Jubilee an occasion for the Vietnamese church to identify opportunities and challenges
Persecuted Catholic Vietnamese Church meets to discuss common issues
by JB. VU
11/10/09 Vietnam (AsiaNews) – The opening of the jubilee of the Vietnamese Church is approaching, which aims, in the words of the Conference of Bishops, to “look to the past, thank God, learn the lessons of history, looking at the present to identify opportunities and challenges, to look to the future to transform lives and build the Church, following the holy counsels of God”.
The anniversary is truly a great event for the Church in Vietnam. Catholics live in a socialist country and must work hard and pray every day. In the current situation, the local churches are confronted with various difficulties. Bishops and priests have prepared their dioceses, with the participation of the lay people. We hope to see a revitalisation of the mission work for all Vietnamese Catholics, who live at home or abroad, looking at the present to have courage and keep the faith, belief in God and the Church, to look to the future and spread the Good News. Cardinal Pham Minh Mam, spoke of the intention to “think, discuss and build Christ’s Church in Vietnam, a Church of communion and participation, a Church this for humanity, a Church of love and service.”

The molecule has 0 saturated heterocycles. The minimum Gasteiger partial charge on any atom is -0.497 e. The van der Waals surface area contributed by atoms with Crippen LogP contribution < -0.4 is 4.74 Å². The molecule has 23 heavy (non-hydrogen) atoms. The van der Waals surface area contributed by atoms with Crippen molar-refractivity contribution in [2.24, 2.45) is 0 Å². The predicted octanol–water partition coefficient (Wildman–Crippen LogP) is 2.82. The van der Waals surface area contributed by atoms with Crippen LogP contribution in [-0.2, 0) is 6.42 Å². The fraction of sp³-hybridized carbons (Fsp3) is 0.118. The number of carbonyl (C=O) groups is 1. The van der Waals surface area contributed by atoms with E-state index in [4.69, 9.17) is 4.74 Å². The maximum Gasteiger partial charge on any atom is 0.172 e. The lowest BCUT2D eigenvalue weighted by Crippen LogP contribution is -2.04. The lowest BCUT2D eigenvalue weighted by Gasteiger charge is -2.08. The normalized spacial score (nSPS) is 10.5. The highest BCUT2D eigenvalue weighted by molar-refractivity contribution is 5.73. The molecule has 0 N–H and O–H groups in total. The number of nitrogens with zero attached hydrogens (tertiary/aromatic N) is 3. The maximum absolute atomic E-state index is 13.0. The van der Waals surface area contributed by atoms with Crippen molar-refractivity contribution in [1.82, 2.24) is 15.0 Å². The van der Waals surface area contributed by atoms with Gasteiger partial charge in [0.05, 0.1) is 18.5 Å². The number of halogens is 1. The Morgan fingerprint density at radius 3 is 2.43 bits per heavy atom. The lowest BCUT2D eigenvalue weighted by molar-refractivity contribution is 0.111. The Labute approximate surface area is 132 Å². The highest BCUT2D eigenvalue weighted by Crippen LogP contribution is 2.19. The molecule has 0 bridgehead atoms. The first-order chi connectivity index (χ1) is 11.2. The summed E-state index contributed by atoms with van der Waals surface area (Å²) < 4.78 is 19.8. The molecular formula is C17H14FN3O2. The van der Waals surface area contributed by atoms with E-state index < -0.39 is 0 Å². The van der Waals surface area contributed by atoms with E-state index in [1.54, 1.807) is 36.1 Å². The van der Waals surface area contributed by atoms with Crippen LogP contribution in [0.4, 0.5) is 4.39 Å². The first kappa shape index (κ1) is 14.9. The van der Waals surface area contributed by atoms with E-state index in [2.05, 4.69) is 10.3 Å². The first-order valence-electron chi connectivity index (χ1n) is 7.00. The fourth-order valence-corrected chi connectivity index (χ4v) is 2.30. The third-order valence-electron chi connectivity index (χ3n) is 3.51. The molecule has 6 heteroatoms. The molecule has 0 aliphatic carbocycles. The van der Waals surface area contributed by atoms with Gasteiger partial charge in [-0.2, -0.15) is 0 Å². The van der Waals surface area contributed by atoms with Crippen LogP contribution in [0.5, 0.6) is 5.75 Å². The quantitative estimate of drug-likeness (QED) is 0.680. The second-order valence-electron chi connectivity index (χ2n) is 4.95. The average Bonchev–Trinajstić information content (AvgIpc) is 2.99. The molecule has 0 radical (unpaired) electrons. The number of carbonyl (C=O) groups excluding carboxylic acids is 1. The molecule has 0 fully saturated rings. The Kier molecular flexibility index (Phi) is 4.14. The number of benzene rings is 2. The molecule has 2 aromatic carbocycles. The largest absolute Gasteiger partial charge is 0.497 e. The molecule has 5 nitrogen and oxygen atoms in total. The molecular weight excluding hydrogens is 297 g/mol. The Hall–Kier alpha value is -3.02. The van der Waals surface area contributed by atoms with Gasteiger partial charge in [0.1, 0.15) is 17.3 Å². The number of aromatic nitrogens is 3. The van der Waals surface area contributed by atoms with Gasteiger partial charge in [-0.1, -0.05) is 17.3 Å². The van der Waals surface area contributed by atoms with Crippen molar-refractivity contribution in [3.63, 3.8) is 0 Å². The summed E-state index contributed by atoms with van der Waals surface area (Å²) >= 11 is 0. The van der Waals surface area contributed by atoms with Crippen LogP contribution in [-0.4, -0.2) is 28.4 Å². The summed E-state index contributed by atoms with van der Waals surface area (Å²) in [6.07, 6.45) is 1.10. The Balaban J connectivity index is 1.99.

Recent statistics show that although Catholicism is relatively common in Vietnam and the Church has a strong group of active lay faithful, in recent decades the growth of Catholics has fallen behind population growth. In 2007 Catholics were about 6,087,700 out of a total 85,154,900 inhabitants, about 7.15%. A decline compared to 7.2% in 1933 and 7.6% in 1939.
The principal reason remains the oppressive policy of the Government towards the Church. In many areas of the Central Highlands and northern mountainous provinces, pastoral activities are hampered by government bureaucracy and increasing ill-treatment. In these areas, missionary activity is always described as “an offence against national security” and local officials make no effort to hide their hostility towards the Church.
The anti-religious legislation and, in particular, the persistent campaign of propaganda against the Church, that permeates all schooling levels has created obstacles in faith education and confuses young people about the real purpose of the Church, as well as discouraging them to express their identity as Catholics.